The Peer review has evaluated this group as Excellent
From the sixties, digital signal processing has been instrumental for great advances in oil prospecting using elastic sources. The group started in 1968 in a continuous cooperation with the Italian national oil company. After 1983, these methodologies have then been applied synergetically to Synthetic Aperture Radar (SAR). In essence, the targets are either insonified from the ground in one case or illuminated with microwaves from space, in the other. The reflected wave field (five dimensional in geophysics, i.e. four for surface source and receiver location plus time) is focused, using multidimensional frequency domain techniques and the physical characteristics of the propagation medium and of the scatterers are determined solving the Inverse Problem. In telecommunications, the medium is known and the message is not; in remote sensing the reciprocal is true. Hence, telecommunications and remote sensing share many concepts. The Communication Processing Group uses these technologies for channel equalization purposes. The Multimedia Processing Group uses tomographic techniques for non destructive controls and works on sequences of optical images from multiple cameras, synergizing many methodological instances. When applied to seismic prospecting, accurate digital signal processing yields methodologies for optimal reconstruction of medium velocity, equalization of target illumination, precise and efficient focusing techniques. Travel times are determined to a fraction of the wavelength. Reflection amplitudes are retrieved as a function of the bistatic angle for elastic impedance inversion, and of the azimuth angle to determine anisotropy and thus the direction of the medium fractures, to predict permeability. The same methodologies are extended to the vastly simpler case of electromagnetic wave propagation. Indeed, when applied to SAR, this synergy has yielded important results as optimal focusing techniques, new radars design, and technologies to identify stable target positions to a meter, and motion to a fraction of a millimeter per year. Nowadays SAR wave fields are only 3D, as bistatic studies are just beginning. The group has proposed important satellite experiments like the ESA-TANDEM, interferometry between two satellites SAR, carried out in 1995. The Permanent Scatterers concept, also invented here, allows removal of atmospheric and orbital disturbances. The results allow monitoring slow landslides, tectonic motion, subsidence, and are highly competitive with respect to millennia old optical leveling. This technology has allowed the discovery that those levees in New Orleans that broke down for the hurricane Katrina were in subsidence for more than one meter, prior to the disaster. In February 2007, following the lead of the patent and the paper published in Nature, the Canadian Space Agency has announced a research project for New Orleans SAR data analysis, in which 23 groups (among them the US Corps, USGS, NASA JPL) will try to emulate what has already been accomplished by our group in Milano. Further, highly detailed Digital Terrain Models can be determined, that in some cases could be competitive with laser scans, to predict which parts of towns are in danger of floods. More recently, as ever reusing past geophysical experience, bistatic SAR focusing has been studied and bistatic passive systems using TV satellites as illuminators. Recently, new radar techniques have been proposed for ESA satellites. Geophysical data processing is most likely to stay technologically ahead of SAR processing, grace to the high computational costs affordable for oil prospecting but prohibitive for SAR. Most research carried out for oil prospecting is proprietary and rarely published in full. SAR processing has led to 186 patents that spun Tele Rilevamento Europa and Aresys (totaling 35 researchers) off the Politecnico. Their principal committing agencies are ENI and the European Space Agency, but also end users, like Civil Protection Agencies, and regions. Regardless of the applications, the group has not been supported by the national Space Agency, Agenzia Spaziale Italiana. In another research subtopic, the estimation of the solar energy potential of building roofing has been the main issue together with its boundary conditions: photovoltaic technologies and costs issues. A critical research overview with national and international academic (INGF, Dresden Technical University) and professional (CGR, NET Nowak Energy & Technology Ltd, Cybercity) laboratories have suggested the investigation of high resolution 3D roofing and building estimation algorithms. The second focus is the monitoring of photovoltaic plants performance and environmental impact: it is based on the analysis of remote sensed images, transmission of in situ data with wireless communications equipments and generation of statistics.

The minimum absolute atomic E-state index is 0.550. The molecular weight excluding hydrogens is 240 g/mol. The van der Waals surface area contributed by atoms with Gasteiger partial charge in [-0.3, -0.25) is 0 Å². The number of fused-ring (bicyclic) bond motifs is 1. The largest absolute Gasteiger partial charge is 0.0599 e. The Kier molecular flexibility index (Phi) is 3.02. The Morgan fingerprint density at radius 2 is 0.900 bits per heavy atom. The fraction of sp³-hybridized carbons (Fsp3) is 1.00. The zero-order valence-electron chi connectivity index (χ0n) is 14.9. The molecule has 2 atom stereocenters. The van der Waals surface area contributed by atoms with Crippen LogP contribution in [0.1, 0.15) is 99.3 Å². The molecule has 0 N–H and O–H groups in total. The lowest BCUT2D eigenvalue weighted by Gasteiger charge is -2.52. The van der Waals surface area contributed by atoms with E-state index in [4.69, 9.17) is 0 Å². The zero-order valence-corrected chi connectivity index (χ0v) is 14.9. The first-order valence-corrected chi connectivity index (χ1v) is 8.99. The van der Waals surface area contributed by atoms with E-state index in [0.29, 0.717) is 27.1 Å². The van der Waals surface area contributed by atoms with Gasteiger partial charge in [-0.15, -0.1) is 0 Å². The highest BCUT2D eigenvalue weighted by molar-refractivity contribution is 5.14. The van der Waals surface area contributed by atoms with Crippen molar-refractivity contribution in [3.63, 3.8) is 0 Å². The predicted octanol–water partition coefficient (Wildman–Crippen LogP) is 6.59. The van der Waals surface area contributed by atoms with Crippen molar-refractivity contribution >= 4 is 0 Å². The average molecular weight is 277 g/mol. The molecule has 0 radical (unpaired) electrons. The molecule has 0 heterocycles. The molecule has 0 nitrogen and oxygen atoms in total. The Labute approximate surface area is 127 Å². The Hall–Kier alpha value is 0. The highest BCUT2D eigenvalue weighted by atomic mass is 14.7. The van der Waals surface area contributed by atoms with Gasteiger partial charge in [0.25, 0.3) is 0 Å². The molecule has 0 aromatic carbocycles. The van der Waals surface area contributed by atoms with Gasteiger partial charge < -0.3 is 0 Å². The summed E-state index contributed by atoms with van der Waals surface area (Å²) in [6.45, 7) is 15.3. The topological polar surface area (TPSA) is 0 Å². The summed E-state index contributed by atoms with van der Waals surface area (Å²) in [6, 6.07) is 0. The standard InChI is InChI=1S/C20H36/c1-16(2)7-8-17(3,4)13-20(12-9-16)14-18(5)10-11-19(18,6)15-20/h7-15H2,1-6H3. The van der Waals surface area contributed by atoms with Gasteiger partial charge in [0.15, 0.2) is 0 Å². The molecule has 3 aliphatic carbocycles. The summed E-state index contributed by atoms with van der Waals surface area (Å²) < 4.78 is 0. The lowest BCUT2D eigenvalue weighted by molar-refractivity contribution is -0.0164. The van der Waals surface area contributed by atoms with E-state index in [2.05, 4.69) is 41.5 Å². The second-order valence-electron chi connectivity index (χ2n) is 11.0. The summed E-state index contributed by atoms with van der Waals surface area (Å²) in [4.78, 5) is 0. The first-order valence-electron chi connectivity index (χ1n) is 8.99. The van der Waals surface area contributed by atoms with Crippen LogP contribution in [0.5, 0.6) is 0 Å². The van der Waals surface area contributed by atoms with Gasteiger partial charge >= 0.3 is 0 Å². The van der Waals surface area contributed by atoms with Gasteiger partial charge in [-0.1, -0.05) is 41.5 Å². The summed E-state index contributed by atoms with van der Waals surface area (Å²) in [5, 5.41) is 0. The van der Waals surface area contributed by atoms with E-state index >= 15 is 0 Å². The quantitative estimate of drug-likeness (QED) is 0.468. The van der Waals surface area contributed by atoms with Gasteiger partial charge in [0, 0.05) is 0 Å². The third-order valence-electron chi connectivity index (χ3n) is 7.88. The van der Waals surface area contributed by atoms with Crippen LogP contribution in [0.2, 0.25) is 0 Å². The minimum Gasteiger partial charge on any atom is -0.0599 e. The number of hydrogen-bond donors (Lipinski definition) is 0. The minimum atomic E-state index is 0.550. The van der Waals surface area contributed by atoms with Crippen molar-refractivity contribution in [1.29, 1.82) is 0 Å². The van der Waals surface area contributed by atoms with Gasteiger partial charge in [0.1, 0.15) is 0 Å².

Sergio Brofferio (full professor)
Claudio Prati (full professor)
Fabio Rocca (full professor)
Giancarlo Bernasconi (associate professor)
Giuseppe Drufuca (associate professor)
Andrea Monti Gurnieri (associate professor)